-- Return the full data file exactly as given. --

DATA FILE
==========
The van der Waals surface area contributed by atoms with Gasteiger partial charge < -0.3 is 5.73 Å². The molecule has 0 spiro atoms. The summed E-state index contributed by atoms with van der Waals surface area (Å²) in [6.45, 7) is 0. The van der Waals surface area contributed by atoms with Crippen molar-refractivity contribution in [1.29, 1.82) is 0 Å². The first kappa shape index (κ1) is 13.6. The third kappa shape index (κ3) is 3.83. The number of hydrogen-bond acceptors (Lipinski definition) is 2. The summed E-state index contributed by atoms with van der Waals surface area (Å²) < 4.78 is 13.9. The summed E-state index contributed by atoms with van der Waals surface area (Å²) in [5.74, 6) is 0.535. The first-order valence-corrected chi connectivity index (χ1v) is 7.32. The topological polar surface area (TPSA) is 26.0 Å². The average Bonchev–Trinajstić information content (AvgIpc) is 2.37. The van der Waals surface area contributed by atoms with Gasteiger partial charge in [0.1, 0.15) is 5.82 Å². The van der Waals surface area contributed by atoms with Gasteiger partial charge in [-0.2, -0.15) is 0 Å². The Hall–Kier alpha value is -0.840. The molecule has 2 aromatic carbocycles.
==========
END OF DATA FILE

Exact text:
The van der Waals surface area contributed by atoms with Gasteiger partial charge < -0.3 is 5.73 Å². The molecule has 0 spiro atoms. The summed E-state index contributed by atoms with van der Waals surface area (Å²) in [6.45, 7) is 0. The van der Waals surface area contributed by atoms with Crippen molar-refractivity contribution in [1.29, 1.82) is 0 Å². The first kappa shape index (κ1) is 13.6. The third kappa shape index (κ3) is 3.83. The number of hydrogen-bond acceptors (Lipinski definition) is 2. The summed E-state index contributed by atoms with van der Waals surface area (Å²) < 4.78 is 13.9. The summed E-state index contributed by atoms with van der Waals surface area (Å²) in [5.74, 6) is 0.535. The first-order valence-corrected chi connectivity index (χ1v) is 7.32. The topological polar surface area (TPSA) is 26.0 Å². The average Bonchev–Trinajstić information content (AvgIpc) is 2.37. The van der Waals surface area contributed by atoms with Gasteiger partial charge in [0.1, 0.15) is 5.82 Å². The van der Waals surface area contributed by atoms with Gasteiger partial charge in [-0.2, -0.15) is 0 Å². The Hall–Kier alpha value is -0.840. The molecule has 2 aromatic carbocycles.